If you haven't finished this yet, you can save yourself from a big mistake by not starting.
A class library is designed to be a class library. A service is designed to be a service. They are two different things with different goals.
For example, you may have defined an enum, and an EventArgs-derived class that has a property of that enum type, and an event handler delegate that takes that EventArgs type, and you may have one or more classes that expose events that use that delegate type.
None of those things make any sense to expose in a service!
Instead, what you should do is to design your service to expose the functionality you want exposed. In order to do that, the service will, of course, use your class library.
One thing different between a class library and a service is that a service should be designed to be usable across platforms. Consider what happens when a Java client consumes your service: it will have a proxy class that corresponds ot the operations exposed by your service. Those proxy methods will have parameters of primitive types, and of proxy types that match the structure of the data passed to and from your service.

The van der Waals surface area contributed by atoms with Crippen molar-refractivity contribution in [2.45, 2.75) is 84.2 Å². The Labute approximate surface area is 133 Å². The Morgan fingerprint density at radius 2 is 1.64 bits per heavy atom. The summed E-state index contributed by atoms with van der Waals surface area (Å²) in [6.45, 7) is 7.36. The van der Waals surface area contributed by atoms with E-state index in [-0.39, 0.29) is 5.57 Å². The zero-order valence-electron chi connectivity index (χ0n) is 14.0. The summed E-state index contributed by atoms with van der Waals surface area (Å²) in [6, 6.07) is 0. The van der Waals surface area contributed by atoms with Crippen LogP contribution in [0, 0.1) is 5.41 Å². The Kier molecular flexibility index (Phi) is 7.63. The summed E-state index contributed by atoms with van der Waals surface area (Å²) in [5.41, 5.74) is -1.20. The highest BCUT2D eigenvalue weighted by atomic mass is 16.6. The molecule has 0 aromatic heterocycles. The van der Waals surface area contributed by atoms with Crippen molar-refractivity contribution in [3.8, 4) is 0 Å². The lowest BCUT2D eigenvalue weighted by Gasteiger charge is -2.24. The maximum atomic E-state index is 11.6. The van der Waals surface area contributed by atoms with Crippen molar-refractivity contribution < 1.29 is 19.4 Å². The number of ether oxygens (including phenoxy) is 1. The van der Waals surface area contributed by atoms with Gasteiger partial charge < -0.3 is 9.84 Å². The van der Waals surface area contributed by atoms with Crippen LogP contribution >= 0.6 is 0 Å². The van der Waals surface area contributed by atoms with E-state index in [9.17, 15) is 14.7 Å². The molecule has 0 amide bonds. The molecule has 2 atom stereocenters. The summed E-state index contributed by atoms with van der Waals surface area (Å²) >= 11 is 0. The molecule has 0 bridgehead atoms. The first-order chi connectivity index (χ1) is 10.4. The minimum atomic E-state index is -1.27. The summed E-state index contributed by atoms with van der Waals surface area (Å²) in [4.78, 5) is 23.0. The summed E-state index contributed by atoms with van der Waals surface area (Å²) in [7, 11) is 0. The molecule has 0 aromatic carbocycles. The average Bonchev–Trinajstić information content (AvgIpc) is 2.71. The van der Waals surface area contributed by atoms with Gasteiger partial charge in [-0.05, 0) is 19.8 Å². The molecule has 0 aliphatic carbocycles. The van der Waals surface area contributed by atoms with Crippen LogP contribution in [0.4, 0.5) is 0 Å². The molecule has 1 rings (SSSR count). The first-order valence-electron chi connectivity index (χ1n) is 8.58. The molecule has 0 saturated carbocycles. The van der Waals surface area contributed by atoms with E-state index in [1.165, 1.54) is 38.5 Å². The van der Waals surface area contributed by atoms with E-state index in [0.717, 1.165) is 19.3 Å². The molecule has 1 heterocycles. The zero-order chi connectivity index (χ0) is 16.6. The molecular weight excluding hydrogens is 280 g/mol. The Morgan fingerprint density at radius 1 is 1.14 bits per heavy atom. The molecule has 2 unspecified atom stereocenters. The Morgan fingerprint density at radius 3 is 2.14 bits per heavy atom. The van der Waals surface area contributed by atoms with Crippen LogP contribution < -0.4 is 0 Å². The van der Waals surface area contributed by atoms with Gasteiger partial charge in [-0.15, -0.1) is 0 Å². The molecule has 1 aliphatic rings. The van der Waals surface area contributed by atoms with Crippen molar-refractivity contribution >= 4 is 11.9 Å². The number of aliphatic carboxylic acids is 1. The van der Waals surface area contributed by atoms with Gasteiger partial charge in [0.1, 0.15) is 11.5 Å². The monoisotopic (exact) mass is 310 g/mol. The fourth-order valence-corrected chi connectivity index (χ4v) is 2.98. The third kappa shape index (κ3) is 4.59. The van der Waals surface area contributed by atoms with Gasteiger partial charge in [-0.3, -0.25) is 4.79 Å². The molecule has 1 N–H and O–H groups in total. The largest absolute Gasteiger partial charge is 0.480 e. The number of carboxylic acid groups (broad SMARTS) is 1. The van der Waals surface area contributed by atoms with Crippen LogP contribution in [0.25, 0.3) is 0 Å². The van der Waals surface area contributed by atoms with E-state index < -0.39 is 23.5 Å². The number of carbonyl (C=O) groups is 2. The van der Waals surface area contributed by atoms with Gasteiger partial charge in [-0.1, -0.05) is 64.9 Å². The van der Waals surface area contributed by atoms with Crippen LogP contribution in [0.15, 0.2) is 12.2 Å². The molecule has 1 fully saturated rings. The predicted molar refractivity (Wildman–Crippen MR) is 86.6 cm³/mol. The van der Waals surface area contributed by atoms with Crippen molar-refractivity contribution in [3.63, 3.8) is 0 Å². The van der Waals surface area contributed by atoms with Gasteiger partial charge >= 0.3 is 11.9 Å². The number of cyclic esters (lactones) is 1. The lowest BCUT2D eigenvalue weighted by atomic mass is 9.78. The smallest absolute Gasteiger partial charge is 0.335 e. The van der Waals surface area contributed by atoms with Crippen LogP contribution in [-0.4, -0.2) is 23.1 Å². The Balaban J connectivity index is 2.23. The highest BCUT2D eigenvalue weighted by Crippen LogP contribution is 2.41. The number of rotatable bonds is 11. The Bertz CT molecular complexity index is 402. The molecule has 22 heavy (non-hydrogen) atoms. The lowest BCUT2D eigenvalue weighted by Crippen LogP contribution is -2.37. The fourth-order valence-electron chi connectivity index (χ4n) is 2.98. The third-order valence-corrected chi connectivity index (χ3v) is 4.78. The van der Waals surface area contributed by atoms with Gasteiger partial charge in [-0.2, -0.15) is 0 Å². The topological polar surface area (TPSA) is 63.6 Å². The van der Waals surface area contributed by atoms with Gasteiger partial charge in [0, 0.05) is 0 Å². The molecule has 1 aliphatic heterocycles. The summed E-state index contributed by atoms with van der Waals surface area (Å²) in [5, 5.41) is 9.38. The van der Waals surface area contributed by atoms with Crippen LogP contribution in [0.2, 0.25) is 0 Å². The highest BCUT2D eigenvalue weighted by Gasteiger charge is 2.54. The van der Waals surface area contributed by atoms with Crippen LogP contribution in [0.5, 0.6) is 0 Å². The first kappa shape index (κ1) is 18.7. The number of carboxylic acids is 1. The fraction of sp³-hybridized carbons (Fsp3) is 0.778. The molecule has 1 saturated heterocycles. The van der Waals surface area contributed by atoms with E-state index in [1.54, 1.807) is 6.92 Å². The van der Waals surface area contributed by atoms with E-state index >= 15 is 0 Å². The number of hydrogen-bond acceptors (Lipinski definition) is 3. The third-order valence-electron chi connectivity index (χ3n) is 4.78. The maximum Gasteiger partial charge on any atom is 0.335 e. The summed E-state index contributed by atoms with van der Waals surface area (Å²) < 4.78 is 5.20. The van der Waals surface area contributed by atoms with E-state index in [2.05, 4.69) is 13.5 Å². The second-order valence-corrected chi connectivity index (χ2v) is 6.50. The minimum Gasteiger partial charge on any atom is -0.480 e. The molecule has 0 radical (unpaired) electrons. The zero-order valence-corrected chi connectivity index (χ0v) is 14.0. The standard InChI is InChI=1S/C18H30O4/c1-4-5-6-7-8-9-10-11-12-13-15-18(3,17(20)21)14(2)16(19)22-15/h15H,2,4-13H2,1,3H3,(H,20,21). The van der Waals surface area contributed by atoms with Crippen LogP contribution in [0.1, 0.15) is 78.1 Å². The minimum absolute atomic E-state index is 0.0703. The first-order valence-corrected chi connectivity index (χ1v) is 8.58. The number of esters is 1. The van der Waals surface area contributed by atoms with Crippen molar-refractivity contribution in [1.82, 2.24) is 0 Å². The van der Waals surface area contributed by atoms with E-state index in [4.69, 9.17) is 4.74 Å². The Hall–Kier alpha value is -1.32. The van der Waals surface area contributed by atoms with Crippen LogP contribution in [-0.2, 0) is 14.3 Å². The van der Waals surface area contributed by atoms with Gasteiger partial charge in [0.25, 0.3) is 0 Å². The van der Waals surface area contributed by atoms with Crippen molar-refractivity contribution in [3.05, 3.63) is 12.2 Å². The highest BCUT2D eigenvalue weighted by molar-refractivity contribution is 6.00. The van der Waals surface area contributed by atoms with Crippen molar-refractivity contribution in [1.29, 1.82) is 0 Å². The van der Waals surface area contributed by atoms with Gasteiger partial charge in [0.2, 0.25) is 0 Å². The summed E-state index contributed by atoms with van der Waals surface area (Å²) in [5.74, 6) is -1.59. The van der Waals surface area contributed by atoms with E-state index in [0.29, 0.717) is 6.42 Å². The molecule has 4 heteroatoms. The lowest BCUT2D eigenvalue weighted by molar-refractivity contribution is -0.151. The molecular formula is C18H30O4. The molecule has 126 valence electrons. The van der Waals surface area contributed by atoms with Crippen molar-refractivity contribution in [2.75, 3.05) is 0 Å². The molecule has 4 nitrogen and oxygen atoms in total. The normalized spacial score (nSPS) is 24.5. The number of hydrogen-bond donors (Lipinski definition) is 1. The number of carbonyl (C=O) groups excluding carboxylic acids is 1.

The Java client will obviously not use the same .NET types that your server-side operations use!
The default way to build a .NET client works the exact same way - through proxy classes. Your question suggests that you expect that exposing the class library will export the actual classes to the client. That is not the case. If you decide to couple the client to the exact .NET classes used by the server, then the clients will need to have the server-side assembly, just as though the clients were using a normal class library.